Effects of Adjuvant Radiotherapy in Patients With Synovial Sarcoma

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To analyze the treatment outcomes and the effects of adjuvant radiotherapy (RT) in patients with synovial sarcoma (SS).

Materials and Methods:

The medical records of 103 patients treated with definitive surgery for SS, with/without RT, from August 1982 to July 2013 were reviewed retrospectively. The median age of the patients was 33 years (range, 5 to 72 y). The most frequent tumor location was the extremities (79 patients, 77%). Seventy-five patients (73%) received adjuvant RT and 26 (25%) did not. The median dose of adjuvant RT was 61.2 Gy (range, 45 to 66.6 Gy).


The median follow-up period was 5.4 years (range, 0.2 to 31.0 y). The 5- and 10-year overall survival rates were 77 % and 65%, respectively. The progression-free survival (PFS) rates at 5 and 10 years were 52% and 43%, respectively. The most common site of initial failure was the lung (24 patients), followed by local recurrence (14 patients). The 5-year local-recurrence-free survival (LRFS) and distant-metastasis-free survival (DMFS) rates were 80% and 63%, respectively. On multivariate analysis, a mitosis count of <10 per 10 high-power fields (HPF) was a significant predictor of better overall survival, PFS, LRFS, and DMFS (P=0.004, <0.001, 0.025, and <0.001, respectively). Adjuvant RT was an additional prognostic factor for better PFS and LRFS (P=0.006 and 0.028, respectively). A positive/uncheckable resection margin was associated with poor prognosis for DMFS (P=0.011). There was no significant difference in LRFS between the higher and lower RT dose groups (<63 Gy group, 89%; ≥63 Gy group, 88%; P=0.772).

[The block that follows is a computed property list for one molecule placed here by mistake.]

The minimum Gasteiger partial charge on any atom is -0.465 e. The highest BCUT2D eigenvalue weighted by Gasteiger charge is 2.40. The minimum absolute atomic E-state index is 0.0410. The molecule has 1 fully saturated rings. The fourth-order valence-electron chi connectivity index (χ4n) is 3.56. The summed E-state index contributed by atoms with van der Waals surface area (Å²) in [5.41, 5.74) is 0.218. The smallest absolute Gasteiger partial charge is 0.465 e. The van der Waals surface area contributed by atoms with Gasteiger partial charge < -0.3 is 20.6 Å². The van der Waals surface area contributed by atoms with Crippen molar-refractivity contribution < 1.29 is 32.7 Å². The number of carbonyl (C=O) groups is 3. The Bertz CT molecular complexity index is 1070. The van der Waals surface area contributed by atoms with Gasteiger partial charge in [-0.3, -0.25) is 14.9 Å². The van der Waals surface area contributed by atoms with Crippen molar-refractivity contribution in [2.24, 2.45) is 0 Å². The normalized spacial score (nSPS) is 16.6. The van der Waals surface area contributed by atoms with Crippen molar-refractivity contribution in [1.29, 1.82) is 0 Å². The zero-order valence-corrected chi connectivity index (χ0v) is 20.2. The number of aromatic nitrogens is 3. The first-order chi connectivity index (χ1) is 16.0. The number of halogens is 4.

The lung and primary site were frequent sites of failure in patients treated with definitive surgery for SS. Adjuvant RT improved LRFS and PFS. Frequent mitotic figures (≥10 mitoses per 10 HPF) were the worst prognostic factor for these patients.

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